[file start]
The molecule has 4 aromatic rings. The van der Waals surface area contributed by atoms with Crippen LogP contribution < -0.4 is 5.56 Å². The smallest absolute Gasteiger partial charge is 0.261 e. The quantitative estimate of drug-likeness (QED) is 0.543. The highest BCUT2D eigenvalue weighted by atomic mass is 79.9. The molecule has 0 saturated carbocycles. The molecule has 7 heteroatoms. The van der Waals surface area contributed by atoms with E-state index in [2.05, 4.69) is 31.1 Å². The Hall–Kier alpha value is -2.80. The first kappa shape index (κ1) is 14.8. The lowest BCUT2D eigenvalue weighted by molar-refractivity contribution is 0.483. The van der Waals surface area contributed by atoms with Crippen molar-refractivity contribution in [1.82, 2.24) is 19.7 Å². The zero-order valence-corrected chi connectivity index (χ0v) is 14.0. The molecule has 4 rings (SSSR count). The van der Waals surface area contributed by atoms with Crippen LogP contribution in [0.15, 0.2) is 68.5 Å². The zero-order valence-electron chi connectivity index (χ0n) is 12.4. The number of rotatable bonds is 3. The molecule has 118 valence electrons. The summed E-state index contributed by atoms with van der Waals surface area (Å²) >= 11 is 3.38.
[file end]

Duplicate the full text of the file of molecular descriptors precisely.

The molecule has 4 aromatic rings. The van der Waals surface area contributed by atoms with Crippen LogP contribution < -0.4 is 5.56 Å². The smallest absolute Gasteiger partial charge is 0.261 e. The quantitative estimate of drug-likeness (QED) is 0.543. The highest BCUT2D eigenvalue weighted by atomic mass is 79.9. The molecule has 0 saturated carbocycles. The molecule has 7 heteroatoms. The van der Waals surface area contributed by atoms with E-state index in [2.05, 4.69) is 31.1 Å². The Hall–Kier alpha value is -2.80. The first kappa shape index (κ1) is 14.8. The lowest BCUT2D eigenvalue weighted by molar-refractivity contribution is 0.483. The van der Waals surface area contributed by atoms with Crippen molar-refractivity contribution in [1.82, 2.24) is 19.7 Å². The zero-order valence-corrected chi connectivity index (χ0v) is 14.0. The molecule has 4 rings (SSSR count). The van der Waals surface area contributed by atoms with Crippen LogP contribution in [0.15, 0.2) is 68.5 Å². The zero-order valence-electron chi connectivity index (χ0n) is 12.4. The number of rotatable bonds is 3. The molecule has 118 valence electrons. The summed E-state index contributed by atoms with van der Waals surface area (Å²) >= 11 is 3.38.